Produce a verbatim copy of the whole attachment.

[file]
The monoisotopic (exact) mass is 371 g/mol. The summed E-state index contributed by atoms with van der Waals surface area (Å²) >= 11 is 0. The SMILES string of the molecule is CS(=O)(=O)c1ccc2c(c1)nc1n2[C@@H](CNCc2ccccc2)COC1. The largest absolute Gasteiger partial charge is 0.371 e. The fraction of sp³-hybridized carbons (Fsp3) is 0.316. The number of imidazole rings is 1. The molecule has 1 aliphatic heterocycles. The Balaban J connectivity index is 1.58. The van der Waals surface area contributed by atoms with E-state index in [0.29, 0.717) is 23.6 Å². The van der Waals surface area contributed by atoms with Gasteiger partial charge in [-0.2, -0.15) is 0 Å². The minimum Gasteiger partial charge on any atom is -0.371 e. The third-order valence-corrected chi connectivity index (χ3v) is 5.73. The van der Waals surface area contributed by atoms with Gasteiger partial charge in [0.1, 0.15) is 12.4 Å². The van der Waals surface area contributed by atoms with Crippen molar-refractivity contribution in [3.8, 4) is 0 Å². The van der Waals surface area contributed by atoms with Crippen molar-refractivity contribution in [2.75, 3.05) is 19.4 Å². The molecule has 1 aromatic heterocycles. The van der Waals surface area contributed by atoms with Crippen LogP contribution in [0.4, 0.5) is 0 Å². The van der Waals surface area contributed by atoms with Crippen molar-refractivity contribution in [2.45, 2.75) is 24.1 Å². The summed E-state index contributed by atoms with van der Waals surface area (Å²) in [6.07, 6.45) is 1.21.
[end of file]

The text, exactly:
The monoisotopic (exact) mass is 371 g/mol. The summed E-state index contributed by atoms with van der Waals surface area (Å²) >= 11 is 0. The SMILES string of the molecule is CS(=O)(=O)c1ccc2c(c1)nc1n2[C@@H](CNCc2ccccc2)COC1. The largest absolute Gasteiger partial charge is 0.371 e. The fraction of sp³-hybridized carbons (Fsp3) is 0.316. The number of imidazole rings is 1. The molecule has 1 aliphatic heterocycles. The Balaban J connectivity index is 1.58. The van der Waals surface area contributed by atoms with E-state index in [0.29, 0.717) is 23.6 Å². The van der Waals surface area contributed by atoms with Gasteiger partial charge in [-0.2, -0.15) is 0 Å². The minimum Gasteiger partial charge on any atom is -0.371 e. The third-order valence-corrected chi connectivity index (χ3v) is 5.73. The van der Waals surface area contributed by atoms with Gasteiger partial charge in [0.1, 0.15) is 12.4 Å². The van der Waals surface area contributed by atoms with Crippen molar-refractivity contribution in [3.8, 4) is 0 Å². The van der Waals surface area contributed by atoms with Crippen molar-refractivity contribution in [2.75, 3.05) is 19.4 Å². The molecule has 1 aromatic heterocycles. The van der Waals surface area contributed by atoms with Crippen LogP contribution in [0.4, 0.5) is 0 Å². The van der Waals surface area contributed by atoms with Crippen molar-refractivity contribution in [2.45, 2.75) is 24.1 Å². The summed E-state index contributed by atoms with van der Waals surface area (Å²) in [6.07, 6.45) is 1.21.